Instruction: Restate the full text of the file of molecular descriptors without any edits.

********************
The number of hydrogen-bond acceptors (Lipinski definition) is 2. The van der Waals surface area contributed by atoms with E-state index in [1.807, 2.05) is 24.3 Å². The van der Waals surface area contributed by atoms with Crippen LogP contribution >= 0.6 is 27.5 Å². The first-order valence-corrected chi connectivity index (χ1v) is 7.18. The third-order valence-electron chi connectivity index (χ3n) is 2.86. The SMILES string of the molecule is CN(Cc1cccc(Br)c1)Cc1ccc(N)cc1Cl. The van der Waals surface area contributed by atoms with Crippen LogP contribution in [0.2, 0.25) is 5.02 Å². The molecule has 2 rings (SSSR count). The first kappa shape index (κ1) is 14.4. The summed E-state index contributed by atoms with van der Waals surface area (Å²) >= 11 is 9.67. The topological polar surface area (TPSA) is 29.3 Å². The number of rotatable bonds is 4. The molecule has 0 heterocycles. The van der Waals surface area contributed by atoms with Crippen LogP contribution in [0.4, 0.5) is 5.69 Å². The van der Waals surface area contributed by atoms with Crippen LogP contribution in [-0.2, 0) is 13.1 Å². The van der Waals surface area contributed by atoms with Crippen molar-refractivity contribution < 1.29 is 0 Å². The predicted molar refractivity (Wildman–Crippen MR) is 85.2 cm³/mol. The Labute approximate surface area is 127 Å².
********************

The number of hydrogen-bond acceptors (Lipinski definition) is 2. The van der Waals surface area contributed by atoms with E-state index in [1.807, 2.05) is 24.3 Å². The van der Waals surface area contributed by atoms with Crippen LogP contribution >= 0.6 is 27.5 Å². The first-order valence-corrected chi connectivity index (χ1v) is 7.18. The third-order valence-electron chi connectivity index (χ3n) is 2.86. The SMILES string of the molecule is CN(Cc1cccc(Br)c1)Cc1ccc(N)cc1Cl. The van der Waals surface area contributed by atoms with Crippen LogP contribution in [0.2, 0.25) is 5.02 Å². The molecule has 2 rings (SSSR count). The first kappa shape index (κ1) is 14.4. The summed E-state index contributed by atoms with van der Waals surface area (Å²) >= 11 is 9.67. The topological polar surface area (TPSA) is 29.3 Å². The number of rotatable bonds is 4. The molecule has 0 heterocycles. The van der Waals surface area contributed by atoms with Crippen LogP contribution in [0.4, 0.5) is 5.69 Å². The van der Waals surface area contributed by atoms with Crippen LogP contribution in [-0.2, 0) is 13.1 Å². The van der Waals surface area contributed by atoms with Crippen molar-refractivity contribution < 1.29 is 0 Å². The predicted molar refractivity (Wildman–Crippen MR) is 85.2 cm³/mol. The Labute approximate surface area is 127 Å².